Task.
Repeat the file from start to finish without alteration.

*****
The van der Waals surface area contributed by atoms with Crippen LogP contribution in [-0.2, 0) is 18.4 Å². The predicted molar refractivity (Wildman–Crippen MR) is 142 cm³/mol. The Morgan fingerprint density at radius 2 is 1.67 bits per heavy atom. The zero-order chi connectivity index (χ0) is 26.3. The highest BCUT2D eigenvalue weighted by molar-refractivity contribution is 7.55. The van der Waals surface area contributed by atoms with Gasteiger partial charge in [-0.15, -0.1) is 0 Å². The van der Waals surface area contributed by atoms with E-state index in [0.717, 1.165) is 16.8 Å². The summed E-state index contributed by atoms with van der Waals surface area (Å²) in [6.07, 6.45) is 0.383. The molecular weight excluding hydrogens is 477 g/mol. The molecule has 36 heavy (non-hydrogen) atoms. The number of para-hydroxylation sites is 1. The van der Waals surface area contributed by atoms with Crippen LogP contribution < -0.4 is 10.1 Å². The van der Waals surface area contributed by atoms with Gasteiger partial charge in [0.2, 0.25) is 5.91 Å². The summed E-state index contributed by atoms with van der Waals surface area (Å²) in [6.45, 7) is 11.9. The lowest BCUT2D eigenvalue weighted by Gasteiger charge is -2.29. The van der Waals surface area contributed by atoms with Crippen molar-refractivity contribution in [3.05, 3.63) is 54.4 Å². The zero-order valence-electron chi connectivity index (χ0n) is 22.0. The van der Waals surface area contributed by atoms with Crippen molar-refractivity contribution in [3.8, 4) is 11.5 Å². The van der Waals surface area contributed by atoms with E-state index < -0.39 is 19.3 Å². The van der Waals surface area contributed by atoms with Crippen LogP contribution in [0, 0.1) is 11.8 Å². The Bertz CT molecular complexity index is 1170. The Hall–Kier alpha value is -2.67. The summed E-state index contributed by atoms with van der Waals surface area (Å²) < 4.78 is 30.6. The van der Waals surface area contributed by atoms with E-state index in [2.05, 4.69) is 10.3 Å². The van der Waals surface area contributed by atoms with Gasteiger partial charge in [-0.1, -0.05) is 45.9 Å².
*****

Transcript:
The van der Waals surface area contributed by atoms with Crippen LogP contribution in [-0.2, 0) is 18.4 Å². The predicted molar refractivity (Wildman–Crippen MR) is 142 cm³/mol. The Morgan fingerprint density at radius 2 is 1.67 bits per heavy atom. The zero-order chi connectivity index (χ0) is 26.3. The highest BCUT2D eigenvalue weighted by molar-refractivity contribution is 7.55. The van der Waals surface area contributed by atoms with Gasteiger partial charge in [-0.15, -0.1) is 0 Å². The van der Waals surface area contributed by atoms with E-state index in [0.717, 1.165) is 16.8 Å². The summed E-state index contributed by atoms with van der Waals surface area (Å²) in [6.07, 6.45) is 0.383. The molecular weight excluding hydrogens is 477 g/mol. The molecule has 36 heavy (non-hydrogen) atoms. The number of para-hydroxylation sites is 1. The van der Waals surface area contributed by atoms with Crippen LogP contribution < -0.4 is 10.1 Å². The van der Waals surface area contributed by atoms with Gasteiger partial charge in [0.2, 0.25) is 5.91 Å². The summed E-state index contributed by atoms with van der Waals surface area (Å²) in [6.45, 7) is 11.9. The lowest BCUT2D eigenvalue weighted by Gasteiger charge is -2.29. The van der Waals surface area contributed by atoms with Crippen molar-refractivity contribution in [3.05, 3.63) is 54.4 Å². The zero-order valence-electron chi connectivity index (χ0n) is 22.0. The van der Waals surface area contributed by atoms with Crippen molar-refractivity contribution in [3.8, 4) is 11.5 Å². The van der Waals surface area contributed by atoms with E-state index < -0.39 is 19.3 Å². The van der Waals surface area contributed by atoms with Crippen LogP contribution in [0, 0.1) is 11.8 Å². The Bertz CT molecular complexity index is 1170. The Hall–Kier alpha value is -2.67. The summed E-state index contributed by atoms with van der Waals surface area (Å²) < 4.78 is 30.6. The van der Waals surface area contributed by atoms with E-state index in [2.05, 4.69) is 10.3 Å². The van der Waals surface area contributed by atoms with Gasteiger partial charge in [-0.1, -0.05) is 45.9 Å².